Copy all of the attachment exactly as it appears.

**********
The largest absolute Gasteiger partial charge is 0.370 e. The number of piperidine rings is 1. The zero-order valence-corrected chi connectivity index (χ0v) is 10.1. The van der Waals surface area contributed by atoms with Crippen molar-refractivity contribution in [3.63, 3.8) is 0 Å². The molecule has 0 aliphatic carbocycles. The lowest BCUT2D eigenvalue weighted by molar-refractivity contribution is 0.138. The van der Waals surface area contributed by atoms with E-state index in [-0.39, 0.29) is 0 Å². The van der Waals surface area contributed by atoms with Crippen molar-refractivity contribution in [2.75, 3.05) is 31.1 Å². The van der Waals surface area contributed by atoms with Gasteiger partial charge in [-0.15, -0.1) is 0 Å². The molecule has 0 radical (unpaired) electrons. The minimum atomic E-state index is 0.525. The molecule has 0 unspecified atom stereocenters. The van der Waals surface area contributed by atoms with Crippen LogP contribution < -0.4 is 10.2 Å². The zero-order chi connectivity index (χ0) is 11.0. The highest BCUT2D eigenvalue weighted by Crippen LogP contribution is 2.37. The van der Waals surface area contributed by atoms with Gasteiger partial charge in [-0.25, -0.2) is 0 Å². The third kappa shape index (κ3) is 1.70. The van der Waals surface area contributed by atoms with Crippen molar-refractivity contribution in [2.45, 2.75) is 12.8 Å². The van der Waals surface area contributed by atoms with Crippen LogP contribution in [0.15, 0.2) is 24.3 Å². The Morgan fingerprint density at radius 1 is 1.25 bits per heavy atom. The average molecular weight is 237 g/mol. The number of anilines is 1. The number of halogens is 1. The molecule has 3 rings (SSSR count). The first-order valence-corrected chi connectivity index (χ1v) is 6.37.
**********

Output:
The largest absolute Gasteiger partial charge is 0.370 e. The number of piperidine rings is 1. The zero-order valence-corrected chi connectivity index (χ0v) is 10.1. The van der Waals surface area contributed by atoms with Crippen molar-refractivity contribution in [3.63, 3.8) is 0 Å². The molecule has 0 aliphatic carbocycles. The lowest BCUT2D eigenvalue weighted by molar-refractivity contribution is 0.138. The van der Waals surface area contributed by atoms with E-state index in [-0.39, 0.29) is 0 Å². The van der Waals surface area contributed by atoms with Crippen molar-refractivity contribution in [2.75, 3.05) is 31.1 Å². The van der Waals surface area contributed by atoms with Gasteiger partial charge in [-0.15, -0.1) is 0 Å². The molecule has 0 radical (unpaired) electrons. The minimum atomic E-state index is 0.525. The molecule has 0 unspecified atom stereocenters. The van der Waals surface area contributed by atoms with Crippen LogP contribution < -0.4 is 10.2 Å². The zero-order chi connectivity index (χ0) is 11.0. The highest BCUT2D eigenvalue weighted by Crippen LogP contribution is 2.37. The van der Waals surface area contributed by atoms with Gasteiger partial charge in [-0.25, -0.2) is 0 Å². The third kappa shape index (κ3) is 1.70. The van der Waals surface area contributed by atoms with Crippen molar-refractivity contribution in [2.45, 2.75) is 12.8 Å². The van der Waals surface area contributed by atoms with Crippen LogP contribution in [0.15, 0.2) is 24.3 Å². The Morgan fingerprint density at radius 1 is 1.25 bits per heavy atom. The average molecular weight is 237 g/mol. The number of anilines is 1. The number of halogens is 1. The molecule has 3 rings (SSSR count). The first-order valence-corrected chi connectivity index (χ1v) is 6.37.